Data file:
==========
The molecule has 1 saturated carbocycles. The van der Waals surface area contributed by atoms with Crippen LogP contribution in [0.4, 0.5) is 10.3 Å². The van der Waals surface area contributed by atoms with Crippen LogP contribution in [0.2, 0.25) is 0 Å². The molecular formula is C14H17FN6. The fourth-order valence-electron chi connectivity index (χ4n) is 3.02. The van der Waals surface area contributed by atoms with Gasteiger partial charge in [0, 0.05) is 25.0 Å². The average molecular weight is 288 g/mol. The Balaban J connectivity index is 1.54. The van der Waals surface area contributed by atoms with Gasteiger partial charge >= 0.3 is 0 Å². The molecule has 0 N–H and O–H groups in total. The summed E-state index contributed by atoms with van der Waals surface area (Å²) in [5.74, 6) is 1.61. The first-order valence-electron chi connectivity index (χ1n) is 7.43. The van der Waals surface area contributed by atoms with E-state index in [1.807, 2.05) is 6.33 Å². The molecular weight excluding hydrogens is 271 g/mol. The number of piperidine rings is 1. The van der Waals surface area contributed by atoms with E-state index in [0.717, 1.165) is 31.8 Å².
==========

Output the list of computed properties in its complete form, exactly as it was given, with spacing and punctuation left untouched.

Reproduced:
The molecule has 1 saturated carbocycles. The van der Waals surface area contributed by atoms with Crippen LogP contribution in [0.4, 0.5) is 10.3 Å². The van der Waals surface area contributed by atoms with Crippen LogP contribution in [0.2, 0.25) is 0 Å². The molecular formula is C14H17FN6. The fourth-order valence-electron chi connectivity index (χ4n) is 3.02. The van der Waals surface area contributed by atoms with Gasteiger partial charge in [0, 0.05) is 25.0 Å². The average molecular weight is 288 g/mol. The Balaban J connectivity index is 1.54. The van der Waals surface area contributed by atoms with Gasteiger partial charge >= 0.3 is 0 Å². The molecule has 0 N–H and O–H groups in total. The summed E-state index contributed by atoms with van der Waals surface area (Å²) in [5.74, 6) is 1.61. The first-order valence-electron chi connectivity index (χ1n) is 7.43. The van der Waals surface area contributed by atoms with E-state index in [1.807, 2.05) is 6.33 Å². The molecular weight excluding hydrogens is 271 g/mol. The number of piperidine rings is 1. The van der Waals surface area contributed by atoms with E-state index in [0.717, 1.165) is 31.8 Å².